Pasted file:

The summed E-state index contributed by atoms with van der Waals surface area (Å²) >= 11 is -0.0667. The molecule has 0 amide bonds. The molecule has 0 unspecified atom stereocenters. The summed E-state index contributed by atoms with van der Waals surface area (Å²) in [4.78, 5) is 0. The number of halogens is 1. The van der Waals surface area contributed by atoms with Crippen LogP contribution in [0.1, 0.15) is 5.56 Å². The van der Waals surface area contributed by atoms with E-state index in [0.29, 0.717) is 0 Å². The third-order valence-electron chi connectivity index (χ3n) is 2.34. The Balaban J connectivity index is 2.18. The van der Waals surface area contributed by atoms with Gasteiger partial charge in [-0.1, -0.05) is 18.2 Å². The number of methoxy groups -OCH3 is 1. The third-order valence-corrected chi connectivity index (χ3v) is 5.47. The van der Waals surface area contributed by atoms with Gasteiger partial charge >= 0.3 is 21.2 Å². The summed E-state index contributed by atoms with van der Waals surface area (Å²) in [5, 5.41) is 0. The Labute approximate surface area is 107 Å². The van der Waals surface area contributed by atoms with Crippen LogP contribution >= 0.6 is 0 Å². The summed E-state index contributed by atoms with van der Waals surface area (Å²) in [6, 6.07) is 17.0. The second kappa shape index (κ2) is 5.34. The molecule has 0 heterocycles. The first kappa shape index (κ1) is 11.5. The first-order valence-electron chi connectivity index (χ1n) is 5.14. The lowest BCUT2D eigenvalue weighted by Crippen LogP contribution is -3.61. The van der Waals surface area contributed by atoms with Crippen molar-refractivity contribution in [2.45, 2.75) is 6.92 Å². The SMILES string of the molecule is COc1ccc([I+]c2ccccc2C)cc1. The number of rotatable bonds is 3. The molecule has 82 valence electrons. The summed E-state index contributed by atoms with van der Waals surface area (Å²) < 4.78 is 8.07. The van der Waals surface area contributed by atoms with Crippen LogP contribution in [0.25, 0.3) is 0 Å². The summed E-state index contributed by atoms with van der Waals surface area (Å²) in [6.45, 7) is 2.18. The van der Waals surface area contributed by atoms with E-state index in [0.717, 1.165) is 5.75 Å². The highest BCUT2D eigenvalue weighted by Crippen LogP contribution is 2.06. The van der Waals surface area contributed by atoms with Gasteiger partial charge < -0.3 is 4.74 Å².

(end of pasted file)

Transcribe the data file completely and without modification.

The summed E-state index contributed by atoms with van der Waals surface area (Å²) >= 11 is -0.0667. The molecule has 0 amide bonds. The molecule has 0 unspecified atom stereocenters. The summed E-state index contributed by atoms with van der Waals surface area (Å²) in [4.78, 5) is 0. The number of halogens is 1. The van der Waals surface area contributed by atoms with Crippen LogP contribution in [0.1, 0.15) is 5.56 Å². The van der Waals surface area contributed by atoms with E-state index in [0.29, 0.717) is 0 Å². The third-order valence-electron chi connectivity index (χ3n) is 2.34. The Balaban J connectivity index is 2.18. The van der Waals surface area contributed by atoms with Gasteiger partial charge in [-0.1, -0.05) is 18.2 Å². The number of methoxy groups -OCH3 is 1. The third-order valence-corrected chi connectivity index (χ3v) is 5.47. The van der Waals surface area contributed by atoms with Gasteiger partial charge >= 0.3 is 21.2 Å². The summed E-state index contributed by atoms with van der Waals surface area (Å²) in [5, 5.41) is 0. The Labute approximate surface area is 107 Å². The van der Waals surface area contributed by atoms with Crippen LogP contribution >= 0.6 is 0 Å². The summed E-state index contributed by atoms with van der Waals surface area (Å²) in [6, 6.07) is 17.0. The second kappa shape index (κ2) is 5.34. The molecule has 0 heterocycles. The first kappa shape index (κ1) is 11.5. The first-order valence-electron chi connectivity index (χ1n) is 5.14. The lowest BCUT2D eigenvalue weighted by Crippen LogP contribution is -3.61. The van der Waals surface area contributed by atoms with Crippen molar-refractivity contribution in [2.45, 2.75) is 6.92 Å². The SMILES string of the molecule is COc1ccc([I+]c2ccccc2C)cc1. The number of rotatable bonds is 3. The molecule has 82 valence electrons. The summed E-state index contributed by atoms with van der Waals surface area (Å²) < 4.78 is 8.07. The van der Waals surface area contributed by atoms with Crippen LogP contribution in [0.25, 0.3) is 0 Å². The summed E-state index contributed by atoms with van der Waals surface area (Å²) in [6.45, 7) is 2.18. The van der Waals surface area contributed by atoms with E-state index in [0.717, 1.165) is 5.75 Å². The highest BCUT2D eigenvalue weighted by Crippen LogP contribution is 2.06. The van der Waals surface area contributed by atoms with Gasteiger partial charge < -0.3 is 4.74 Å².